“Women of P.A.C.E. tend to stay longer in the factories, so the vendors are seeing the bottom line impact,” Hatcher said. “The manufacturers see the benefit to their business,” too.
Two Intel Corp. technology education programs – Intel Learn and Intel Teach – also have seen the power of giving women and girls access to opportunities and new skills. Intel Learn teaches technology skills to young people, while Intel Teach instructs educators how to incorporate technologies in classroom lessons. But, as Intel’s Wittemeyer said, it also is shifting how teaching is approached.
In particular, an ICRW review of Intel Teach found that the power balance between teacher and student changed. “The teacher is no longer standing there lecturing to you; you are suddenly empowered,” she said. “Particularly for girls, we found they had an increased voice in the classroom.”
“It’s not the technology access itself,” that is empowering, Wittemyer said, “but it's what it can enable. It’s for political participation, economic empowerment, educational opportunities or even for just questioning the status quo.”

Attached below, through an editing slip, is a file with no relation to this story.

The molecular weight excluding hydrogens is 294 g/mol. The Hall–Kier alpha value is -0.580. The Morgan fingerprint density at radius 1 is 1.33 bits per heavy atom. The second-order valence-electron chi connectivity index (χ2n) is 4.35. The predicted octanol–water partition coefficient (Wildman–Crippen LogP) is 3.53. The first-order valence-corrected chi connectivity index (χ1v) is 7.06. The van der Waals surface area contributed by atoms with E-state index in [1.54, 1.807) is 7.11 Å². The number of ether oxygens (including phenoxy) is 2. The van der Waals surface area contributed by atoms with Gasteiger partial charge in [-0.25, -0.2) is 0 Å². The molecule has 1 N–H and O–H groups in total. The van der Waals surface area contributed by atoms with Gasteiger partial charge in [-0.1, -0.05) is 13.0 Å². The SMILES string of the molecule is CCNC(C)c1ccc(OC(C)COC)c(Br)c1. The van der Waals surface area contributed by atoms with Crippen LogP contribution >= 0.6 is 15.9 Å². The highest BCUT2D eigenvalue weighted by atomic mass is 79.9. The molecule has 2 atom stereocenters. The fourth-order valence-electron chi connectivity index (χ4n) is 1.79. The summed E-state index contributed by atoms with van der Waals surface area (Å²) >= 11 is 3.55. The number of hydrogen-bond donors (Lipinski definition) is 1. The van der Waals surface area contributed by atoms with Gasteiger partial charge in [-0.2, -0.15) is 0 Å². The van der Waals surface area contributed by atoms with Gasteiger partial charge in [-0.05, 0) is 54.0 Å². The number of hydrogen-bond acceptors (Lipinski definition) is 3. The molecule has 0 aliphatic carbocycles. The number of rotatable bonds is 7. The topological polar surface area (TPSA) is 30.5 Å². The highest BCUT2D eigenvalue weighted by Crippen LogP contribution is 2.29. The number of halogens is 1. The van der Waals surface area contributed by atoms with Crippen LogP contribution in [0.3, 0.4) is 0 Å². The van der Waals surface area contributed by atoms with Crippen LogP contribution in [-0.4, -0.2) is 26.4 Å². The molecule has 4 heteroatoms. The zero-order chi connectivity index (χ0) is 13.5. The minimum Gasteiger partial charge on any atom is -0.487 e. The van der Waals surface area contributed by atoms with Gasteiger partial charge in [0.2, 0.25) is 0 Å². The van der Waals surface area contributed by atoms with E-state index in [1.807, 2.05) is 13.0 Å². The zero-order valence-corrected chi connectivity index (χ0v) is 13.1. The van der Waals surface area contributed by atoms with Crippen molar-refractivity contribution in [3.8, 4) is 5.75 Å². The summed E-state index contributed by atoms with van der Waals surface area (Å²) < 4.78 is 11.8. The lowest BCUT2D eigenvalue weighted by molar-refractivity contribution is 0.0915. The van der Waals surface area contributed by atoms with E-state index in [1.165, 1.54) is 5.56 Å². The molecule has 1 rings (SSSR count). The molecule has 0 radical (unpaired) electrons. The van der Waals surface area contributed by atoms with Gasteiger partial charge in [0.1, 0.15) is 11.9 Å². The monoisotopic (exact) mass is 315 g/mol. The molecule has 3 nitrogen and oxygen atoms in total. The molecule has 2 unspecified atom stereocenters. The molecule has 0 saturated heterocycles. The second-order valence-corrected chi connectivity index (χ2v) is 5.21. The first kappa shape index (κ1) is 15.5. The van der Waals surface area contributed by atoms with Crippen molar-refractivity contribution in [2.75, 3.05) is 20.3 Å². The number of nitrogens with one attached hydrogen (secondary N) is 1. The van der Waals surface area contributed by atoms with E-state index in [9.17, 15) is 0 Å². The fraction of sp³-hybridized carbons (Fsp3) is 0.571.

Like Verveer, panelist Julie T. Katzman of the IDB stressed that investing in women and adolescent girls is a smart strategy – not only for the growth of individuals and their families, but for the productivity and wealth of countries.
Katzman said that if women and girls – who comprise half the world’s population – had equal economic opportunities in the Organization for Economic Co-operation and Development (OECD) countries, they would see 5 percent gross domestic product (GDP) growth. It would be the same for Japan, which has been in a deflationary cycle for a generation. And if Egyptian women had equal economic opportunities, Katzman said the country’s GDP would increase by 34 percent.
To get there requires, in part, enabling girls and women to “find their own voice,” Hatcher said. And for adolescents in particular, taking a holistic approach is critical, according to Warner.
“You can’t just tackle one aspect of a girl’s life,” she said. “We have to work with their parents, with their spouses, with their brothers – these are important gatekeepers in their lives.
“If they’re brought along, the opportunities for girls to do all they’re capable of will be much greater.”